Think fatty foods are bad for diabetics? A new study suggests that the opposite may be true: that extra fat in the buttocks and thighs may actually help prevent type 2 diabetes.

Researchers found that injecting subcutaneous fat (fat just below the skin) into the abdomens of mice helped improve sensitivity to insulin.

However, the findings face years of contrary evidence, including a 2005 study by the Howard Hughes Medical Institute, which discovered a molecular link between a high-fat diet and the onset of diabetes. The question is: What should one believe?

"The only useful conclusion [from the new study]," says Lauren Antonucci, a nutritionist and certified diabetes instructor, "is that we're going back for more research. I wouldn't use it as an excuse to say that being overweight or obese is protective."

Whether the study has sparked a debate, the issue remains an important one. According to the American Diabetes Association (ADA), 57 million Americans have pre-diabetes, which occurs when one's glucose levels are higher than normal, putting you at risk for type 2 diabetes.

Type 2 diabetes is a disease in which your body does not produce enough of the hormone insulin, or where your cells ignore the insulin. It is closely linked to problems such as heart disease and high cholesterol. In a 2002 study, the ADA found that lifestyle changes, including modest weight loss and increased physical activity, could delay its onset, or help prevent the disease altogether.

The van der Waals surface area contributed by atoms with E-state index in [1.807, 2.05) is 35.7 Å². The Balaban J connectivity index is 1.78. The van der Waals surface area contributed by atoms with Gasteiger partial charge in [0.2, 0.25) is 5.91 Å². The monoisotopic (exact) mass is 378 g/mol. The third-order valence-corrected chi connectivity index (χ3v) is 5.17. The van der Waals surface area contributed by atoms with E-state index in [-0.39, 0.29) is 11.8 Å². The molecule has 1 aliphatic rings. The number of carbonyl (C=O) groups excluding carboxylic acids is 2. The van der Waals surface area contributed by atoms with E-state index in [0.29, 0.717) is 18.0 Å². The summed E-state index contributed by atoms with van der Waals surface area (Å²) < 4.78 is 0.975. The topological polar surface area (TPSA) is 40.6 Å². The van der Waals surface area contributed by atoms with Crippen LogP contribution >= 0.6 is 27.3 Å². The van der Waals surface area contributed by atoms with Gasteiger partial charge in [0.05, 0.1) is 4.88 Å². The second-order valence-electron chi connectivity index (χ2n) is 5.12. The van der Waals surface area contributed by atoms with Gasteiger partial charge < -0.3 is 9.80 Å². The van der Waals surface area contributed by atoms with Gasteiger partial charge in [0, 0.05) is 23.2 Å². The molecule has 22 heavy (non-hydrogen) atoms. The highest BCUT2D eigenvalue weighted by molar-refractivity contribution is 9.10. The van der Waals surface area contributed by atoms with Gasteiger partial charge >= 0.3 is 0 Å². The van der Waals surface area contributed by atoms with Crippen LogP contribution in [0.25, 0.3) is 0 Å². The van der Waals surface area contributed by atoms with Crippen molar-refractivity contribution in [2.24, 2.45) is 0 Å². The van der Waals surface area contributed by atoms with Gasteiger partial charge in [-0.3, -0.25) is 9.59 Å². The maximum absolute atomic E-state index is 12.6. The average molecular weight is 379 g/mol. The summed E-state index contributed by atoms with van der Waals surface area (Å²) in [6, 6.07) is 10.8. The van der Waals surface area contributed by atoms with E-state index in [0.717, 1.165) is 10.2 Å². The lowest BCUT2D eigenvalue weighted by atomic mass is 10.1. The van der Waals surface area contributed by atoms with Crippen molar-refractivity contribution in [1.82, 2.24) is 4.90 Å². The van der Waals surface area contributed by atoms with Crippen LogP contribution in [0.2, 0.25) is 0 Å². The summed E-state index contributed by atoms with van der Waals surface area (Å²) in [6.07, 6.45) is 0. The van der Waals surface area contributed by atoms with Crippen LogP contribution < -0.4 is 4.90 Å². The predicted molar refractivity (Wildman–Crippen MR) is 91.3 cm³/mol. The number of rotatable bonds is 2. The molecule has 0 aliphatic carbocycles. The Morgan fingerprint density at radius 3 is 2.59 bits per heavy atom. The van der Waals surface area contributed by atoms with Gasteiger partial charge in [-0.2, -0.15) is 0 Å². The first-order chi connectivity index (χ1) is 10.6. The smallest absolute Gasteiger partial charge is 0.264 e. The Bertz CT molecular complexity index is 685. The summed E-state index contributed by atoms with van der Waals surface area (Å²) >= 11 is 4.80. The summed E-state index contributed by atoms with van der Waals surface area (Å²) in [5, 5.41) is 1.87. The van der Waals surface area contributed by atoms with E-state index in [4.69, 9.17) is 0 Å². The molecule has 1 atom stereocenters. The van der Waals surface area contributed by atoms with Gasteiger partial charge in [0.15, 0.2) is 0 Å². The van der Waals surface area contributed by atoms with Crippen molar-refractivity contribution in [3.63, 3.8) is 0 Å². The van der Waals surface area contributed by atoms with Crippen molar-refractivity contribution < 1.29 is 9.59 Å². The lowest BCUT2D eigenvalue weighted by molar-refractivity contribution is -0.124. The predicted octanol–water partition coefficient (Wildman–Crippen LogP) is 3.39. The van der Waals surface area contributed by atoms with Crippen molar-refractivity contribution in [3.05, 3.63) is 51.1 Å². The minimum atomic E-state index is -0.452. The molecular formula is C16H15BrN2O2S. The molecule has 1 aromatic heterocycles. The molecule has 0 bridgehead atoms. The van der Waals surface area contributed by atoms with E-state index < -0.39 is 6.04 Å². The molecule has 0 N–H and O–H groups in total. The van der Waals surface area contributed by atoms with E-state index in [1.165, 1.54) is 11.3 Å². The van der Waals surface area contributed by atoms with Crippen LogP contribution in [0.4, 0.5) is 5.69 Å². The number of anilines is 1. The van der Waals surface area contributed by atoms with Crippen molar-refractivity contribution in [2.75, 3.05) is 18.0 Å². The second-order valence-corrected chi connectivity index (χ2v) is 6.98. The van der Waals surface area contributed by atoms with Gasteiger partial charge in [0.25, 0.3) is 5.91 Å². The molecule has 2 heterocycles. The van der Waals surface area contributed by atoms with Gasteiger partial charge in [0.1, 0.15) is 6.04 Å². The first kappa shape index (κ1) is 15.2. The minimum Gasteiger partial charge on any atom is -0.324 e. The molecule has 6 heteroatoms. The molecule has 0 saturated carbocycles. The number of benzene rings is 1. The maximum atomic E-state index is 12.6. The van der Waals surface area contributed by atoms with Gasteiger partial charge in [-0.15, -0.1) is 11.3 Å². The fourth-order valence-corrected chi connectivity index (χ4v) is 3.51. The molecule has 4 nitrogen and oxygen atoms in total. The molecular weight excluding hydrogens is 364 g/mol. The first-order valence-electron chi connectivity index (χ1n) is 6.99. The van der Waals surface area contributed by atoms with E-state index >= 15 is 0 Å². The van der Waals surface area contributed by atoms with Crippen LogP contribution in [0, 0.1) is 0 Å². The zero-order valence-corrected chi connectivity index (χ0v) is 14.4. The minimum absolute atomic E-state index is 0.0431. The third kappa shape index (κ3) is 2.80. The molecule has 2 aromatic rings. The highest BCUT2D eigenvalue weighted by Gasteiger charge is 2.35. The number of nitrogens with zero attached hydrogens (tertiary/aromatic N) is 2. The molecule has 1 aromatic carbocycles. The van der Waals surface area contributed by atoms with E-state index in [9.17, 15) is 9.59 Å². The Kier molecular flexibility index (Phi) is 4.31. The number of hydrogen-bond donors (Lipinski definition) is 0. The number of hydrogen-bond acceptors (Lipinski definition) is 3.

When a client is a type 2 diabetic, Antonucci, whose company Nutrition Energy is based in New York City, enjoys working with them. "We have control over what we put in our mouths and how much we move our butts," she says.

She helps them learn to eat more whole grains, consume more omega-3 and omega-6 fats, and cut down on saturated and trans fats. Enacting these changes focuses on the balance, timing, and portioning of carbohydrates-which helps control blood sugar levels, the biggest concern of type 2 diabetics.

While Antonucci allows that some fat is not the end of the world ("don't let a little extra weight in the butt and hips ruin you"), she suggests fighting type 2 diabetes in ways that keep you trim and healthy-smart dieting and consistent exercise.

"The implications of the new study are long road and clinical," she says. "The end-all will never be, 'Get obese and stay there.'"